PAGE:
Earning a living should not expose workers to severe injury or death.

Dear editor,

Tom Fletcher of Black Press reports hat WorkSafeBC reported that the explosion (at Babine Mill, Burns Lake, was preventable.

Dear editor,

Tom Fletcher of Black Press reports in the Jan. 22 Midweek that “WorkSafeBC reported that the explosion (at Babine Mill, Burns Lake, January 2012) was preventable”, that “the company knew its dust collection system was under-sized”, but the mill “increased its production before [completing] an upgrade.”

Also, “No adequate actions were taken to reduce or control the levels of airborne dust even though this was the root cause of the violation cited in December 2011”.

Fletcher also tells us that Premier Clark has ordered a review of the decision not to lay charges.

Not mentioned is the fact that the Criminal Code of Canada was changed some years ago to make offences such as are alleged in these explosions criminal acts, with the potential for up to life imprisonment for the guilty.

This includes company presidents, senior officers and boards of directors of companies, if, of course, they knew in advance of the negligence. No one is exempt.

Where injury, but not death occurs due to gross negligence, the penalty is up to 10 years in prison.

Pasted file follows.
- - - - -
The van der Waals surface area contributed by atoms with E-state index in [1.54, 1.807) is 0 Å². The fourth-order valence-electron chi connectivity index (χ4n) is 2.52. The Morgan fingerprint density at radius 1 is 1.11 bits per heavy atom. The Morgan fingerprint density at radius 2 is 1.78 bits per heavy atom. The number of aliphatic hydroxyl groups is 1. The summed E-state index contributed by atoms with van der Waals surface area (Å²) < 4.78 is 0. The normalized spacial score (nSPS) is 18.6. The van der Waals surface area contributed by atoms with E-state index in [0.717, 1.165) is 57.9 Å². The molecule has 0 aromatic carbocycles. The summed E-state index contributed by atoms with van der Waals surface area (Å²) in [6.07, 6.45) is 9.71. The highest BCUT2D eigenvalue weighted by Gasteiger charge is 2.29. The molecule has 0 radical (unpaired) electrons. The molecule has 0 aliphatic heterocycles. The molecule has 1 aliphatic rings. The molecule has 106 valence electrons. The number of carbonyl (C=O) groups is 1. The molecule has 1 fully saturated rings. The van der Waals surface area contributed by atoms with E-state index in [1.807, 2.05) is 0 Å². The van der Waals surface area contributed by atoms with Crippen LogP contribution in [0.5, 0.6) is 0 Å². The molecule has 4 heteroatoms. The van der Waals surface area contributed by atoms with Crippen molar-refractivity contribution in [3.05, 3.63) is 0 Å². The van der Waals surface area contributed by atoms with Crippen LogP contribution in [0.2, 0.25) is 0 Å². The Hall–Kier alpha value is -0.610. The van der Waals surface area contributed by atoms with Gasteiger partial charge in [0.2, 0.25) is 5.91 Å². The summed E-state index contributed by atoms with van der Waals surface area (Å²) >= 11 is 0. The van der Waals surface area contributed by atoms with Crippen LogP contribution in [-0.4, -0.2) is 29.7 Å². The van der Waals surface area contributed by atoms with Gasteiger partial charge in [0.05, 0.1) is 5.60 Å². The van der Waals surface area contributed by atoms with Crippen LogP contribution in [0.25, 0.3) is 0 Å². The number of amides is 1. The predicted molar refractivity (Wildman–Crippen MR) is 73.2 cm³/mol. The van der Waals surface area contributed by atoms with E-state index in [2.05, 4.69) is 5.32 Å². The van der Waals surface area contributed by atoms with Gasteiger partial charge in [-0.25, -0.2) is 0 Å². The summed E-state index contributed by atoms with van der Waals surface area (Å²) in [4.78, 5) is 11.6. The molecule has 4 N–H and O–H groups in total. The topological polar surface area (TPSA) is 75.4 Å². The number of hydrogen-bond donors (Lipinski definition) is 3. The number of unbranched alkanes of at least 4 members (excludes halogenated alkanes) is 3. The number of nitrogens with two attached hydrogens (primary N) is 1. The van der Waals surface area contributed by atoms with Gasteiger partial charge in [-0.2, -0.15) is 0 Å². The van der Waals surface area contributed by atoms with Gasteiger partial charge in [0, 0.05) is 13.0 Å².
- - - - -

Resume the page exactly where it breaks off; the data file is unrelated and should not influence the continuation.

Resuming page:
It seems to me that Premier Clark and her cabinet, those running companies, workers and their representatives should all be clearly aware of this.

The townspeople of Springhill, N.S., were left seething with helpless anger when explosions at the Springhill mine killed 39 of their kinsmen, despite repeated previous safety violations, but little action by authorities.

This led — eventually — to the changes in the Criminal Code mentioned above (Articles 219 to 221). Doubtless, the people of Prince George (Lakeland Mills) and Burns Lake (Babine) feel similarly.

With the weight of this law before them, company directors should surely maintain proper safety levels in their operations, workers should be clear on their right to a safe workplace, and police agencies alert to the potential for laying criminal charges.

Surely earning a living these days should not put workers at risk of severe injury or death.

Colin Park,